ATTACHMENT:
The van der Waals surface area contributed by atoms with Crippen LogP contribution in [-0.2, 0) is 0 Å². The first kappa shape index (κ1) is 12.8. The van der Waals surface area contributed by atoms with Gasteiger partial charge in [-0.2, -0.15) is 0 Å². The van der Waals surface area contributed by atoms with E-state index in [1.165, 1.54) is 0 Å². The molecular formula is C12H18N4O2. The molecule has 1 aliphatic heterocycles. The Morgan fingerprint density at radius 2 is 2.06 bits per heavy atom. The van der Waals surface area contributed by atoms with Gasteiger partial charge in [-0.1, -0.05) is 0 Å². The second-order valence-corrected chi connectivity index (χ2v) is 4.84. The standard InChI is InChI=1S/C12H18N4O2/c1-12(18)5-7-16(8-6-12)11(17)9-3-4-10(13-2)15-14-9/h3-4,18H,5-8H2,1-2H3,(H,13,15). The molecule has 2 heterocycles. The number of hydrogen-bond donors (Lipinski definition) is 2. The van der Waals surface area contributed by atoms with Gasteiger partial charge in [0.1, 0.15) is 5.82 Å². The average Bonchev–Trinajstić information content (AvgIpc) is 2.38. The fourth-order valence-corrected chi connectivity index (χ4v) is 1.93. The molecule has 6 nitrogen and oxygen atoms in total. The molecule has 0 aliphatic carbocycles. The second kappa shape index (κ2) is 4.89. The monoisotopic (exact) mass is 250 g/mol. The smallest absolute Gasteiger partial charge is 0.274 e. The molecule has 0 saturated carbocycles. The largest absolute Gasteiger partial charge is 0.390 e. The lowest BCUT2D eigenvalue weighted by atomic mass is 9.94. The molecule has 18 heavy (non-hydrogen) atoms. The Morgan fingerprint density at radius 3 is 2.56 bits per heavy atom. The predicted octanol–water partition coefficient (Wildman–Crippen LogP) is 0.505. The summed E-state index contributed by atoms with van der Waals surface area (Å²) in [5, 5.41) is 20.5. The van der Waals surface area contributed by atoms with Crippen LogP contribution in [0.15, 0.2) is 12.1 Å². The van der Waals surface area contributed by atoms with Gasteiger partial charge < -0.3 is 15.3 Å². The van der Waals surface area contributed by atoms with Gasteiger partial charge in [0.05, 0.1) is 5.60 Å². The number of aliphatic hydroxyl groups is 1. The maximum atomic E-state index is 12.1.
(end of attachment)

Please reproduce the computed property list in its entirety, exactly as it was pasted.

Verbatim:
The van der Waals surface area contributed by atoms with Crippen LogP contribution in [-0.2, 0) is 0 Å². The first kappa shape index (κ1) is 12.8. The van der Waals surface area contributed by atoms with Gasteiger partial charge in [-0.2, -0.15) is 0 Å². The van der Waals surface area contributed by atoms with E-state index in [1.165, 1.54) is 0 Å². The molecular formula is C12H18N4O2. The molecule has 1 aliphatic heterocycles. The Morgan fingerprint density at radius 2 is 2.06 bits per heavy atom. The van der Waals surface area contributed by atoms with Gasteiger partial charge in [-0.1, -0.05) is 0 Å². The second-order valence-corrected chi connectivity index (χ2v) is 4.84. The standard InChI is InChI=1S/C12H18N4O2/c1-12(18)5-7-16(8-6-12)11(17)9-3-4-10(13-2)15-14-9/h3-4,18H,5-8H2,1-2H3,(H,13,15). The molecule has 2 heterocycles. The number of hydrogen-bond donors (Lipinski definition) is 2. The van der Waals surface area contributed by atoms with Gasteiger partial charge in [0.1, 0.15) is 5.82 Å². The average Bonchev–Trinajstić information content (AvgIpc) is 2.38. The fourth-order valence-corrected chi connectivity index (χ4v) is 1.93. The molecule has 6 nitrogen and oxygen atoms in total. The molecule has 0 aliphatic carbocycles. The second kappa shape index (κ2) is 4.89. The monoisotopic (exact) mass is 250 g/mol. The smallest absolute Gasteiger partial charge is 0.274 e. The molecule has 0 saturated carbocycles. The largest absolute Gasteiger partial charge is 0.390 e. The lowest BCUT2D eigenvalue weighted by atomic mass is 9.94. The molecule has 18 heavy (non-hydrogen) atoms. The Morgan fingerprint density at radius 3 is 2.56 bits per heavy atom. The predicted octanol–water partition coefficient (Wildman–Crippen LogP) is 0.505. The summed E-state index contributed by atoms with van der Waals surface area (Å²) in [5, 5.41) is 20.5. The van der Waals surface area contributed by atoms with Crippen LogP contribution in [0.15, 0.2) is 12.1 Å². The van der Waals surface area contributed by atoms with Gasteiger partial charge < -0.3 is 15.3 Å². The van der Waals surface area contributed by atoms with Gasteiger partial charge in [0.05, 0.1) is 5.60 Å². The number of aliphatic hydroxyl groups is 1. The maximum atomic E-state index is 12.1.